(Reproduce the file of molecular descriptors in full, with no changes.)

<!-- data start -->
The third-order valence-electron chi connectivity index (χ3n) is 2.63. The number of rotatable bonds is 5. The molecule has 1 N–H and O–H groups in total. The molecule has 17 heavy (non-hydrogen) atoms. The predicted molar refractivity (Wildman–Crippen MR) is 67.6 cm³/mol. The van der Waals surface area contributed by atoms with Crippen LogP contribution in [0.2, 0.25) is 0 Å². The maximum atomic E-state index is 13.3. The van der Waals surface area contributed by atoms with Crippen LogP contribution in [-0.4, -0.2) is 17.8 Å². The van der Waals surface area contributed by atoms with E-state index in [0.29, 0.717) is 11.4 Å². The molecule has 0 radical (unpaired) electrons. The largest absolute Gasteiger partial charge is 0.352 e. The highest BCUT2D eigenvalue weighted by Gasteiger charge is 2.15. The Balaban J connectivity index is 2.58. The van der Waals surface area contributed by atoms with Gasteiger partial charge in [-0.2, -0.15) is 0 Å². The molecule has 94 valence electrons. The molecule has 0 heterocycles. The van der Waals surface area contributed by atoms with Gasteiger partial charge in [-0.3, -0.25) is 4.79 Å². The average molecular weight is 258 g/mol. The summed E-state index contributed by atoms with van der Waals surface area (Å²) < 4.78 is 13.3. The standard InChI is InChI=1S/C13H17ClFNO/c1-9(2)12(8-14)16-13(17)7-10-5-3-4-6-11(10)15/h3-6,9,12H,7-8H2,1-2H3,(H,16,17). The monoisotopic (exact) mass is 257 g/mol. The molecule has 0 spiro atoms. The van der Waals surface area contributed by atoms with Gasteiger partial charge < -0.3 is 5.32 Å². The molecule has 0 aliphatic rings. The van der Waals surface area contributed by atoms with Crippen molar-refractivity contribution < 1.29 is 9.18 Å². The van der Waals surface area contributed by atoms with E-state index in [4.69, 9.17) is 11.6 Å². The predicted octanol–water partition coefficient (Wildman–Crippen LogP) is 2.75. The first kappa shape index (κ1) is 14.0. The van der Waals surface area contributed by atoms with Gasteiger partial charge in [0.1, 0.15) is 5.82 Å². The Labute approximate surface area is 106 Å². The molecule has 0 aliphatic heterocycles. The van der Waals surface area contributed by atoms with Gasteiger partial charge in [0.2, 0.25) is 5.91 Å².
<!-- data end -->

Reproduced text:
The third-order valence-electron chi connectivity index (χ3n) is 2.63. The number of rotatable bonds is 5. The molecule has 1 N–H and O–H groups in total. The molecule has 17 heavy (non-hydrogen) atoms. The predicted molar refractivity (Wildman–Crippen MR) is 67.6 cm³/mol. The van der Waals surface area contributed by atoms with Crippen LogP contribution in [0.2, 0.25) is 0 Å². The maximum atomic E-state index is 13.3. The van der Waals surface area contributed by atoms with Crippen LogP contribution in [-0.4, -0.2) is 17.8 Å². The van der Waals surface area contributed by atoms with E-state index in [0.29, 0.717) is 11.4 Å². The molecule has 0 radical (unpaired) electrons. The largest absolute Gasteiger partial charge is 0.352 e. The highest BCUT2D eigenvalue weighted by Gasteiger charge is 2.15. The Balaban J connectivity index is 2.58. The van der Waals surface area contributed by atoms with Gasteiger partial charge in [-0.2, -0.15) is 0 Å². The molecule has 94 valence electrons. The molecule has 0 heterocycles. The van der Waals surface area contributed by atoms with Gasteiger partial charge in [-0.3, -0.25) is 4.79 Å². The average molecular weight is 258 g/mol. The summed E-state index contributed by atoms with van der Waals surface area (Å²) < 4.78 is 13.3. The standard InChI is InChI=1S/C13H17ClFNO/c1-9(2)12(8-14)16-13(17)7-10-5-3-4-6-11(10)15/h3-6,9,12H,7-8H2,1-2H3,(H,16,17). The monoisotopic (exact) mass is 257 g/mol. The molecule has 0 spiro atoms. The van der Waals surface area contributed by atoms with Gasteiger partial charge < -0.3 is 5.32 Å². The molecule has 0 aliphatic rings. The van der Waals surface area contributed by atoms with Crippen molar-refractivity contribution < 1.29 is 9.18 Å². The van der Waals surface area contributed by atoms with E-state index in [4.69, 9.17) is 11.6 Å². The predicted octanol–water partition coefficient (Wildman–Crippen LogP) is 2.75. The first kappa shape index (κ1) is 14.0. The van der Waals surface area contributed by atoms with Gasteiger partial charge in [0.1, 0.15) is 5.82 Å². The Labute approximate surface area is 106 Å². The molecule has 0 aliphatic heterocycles. The van der Waals surface area contributed by atoms with Gasteiger partial charge in [0.2, 0.25) is 5.91 Å².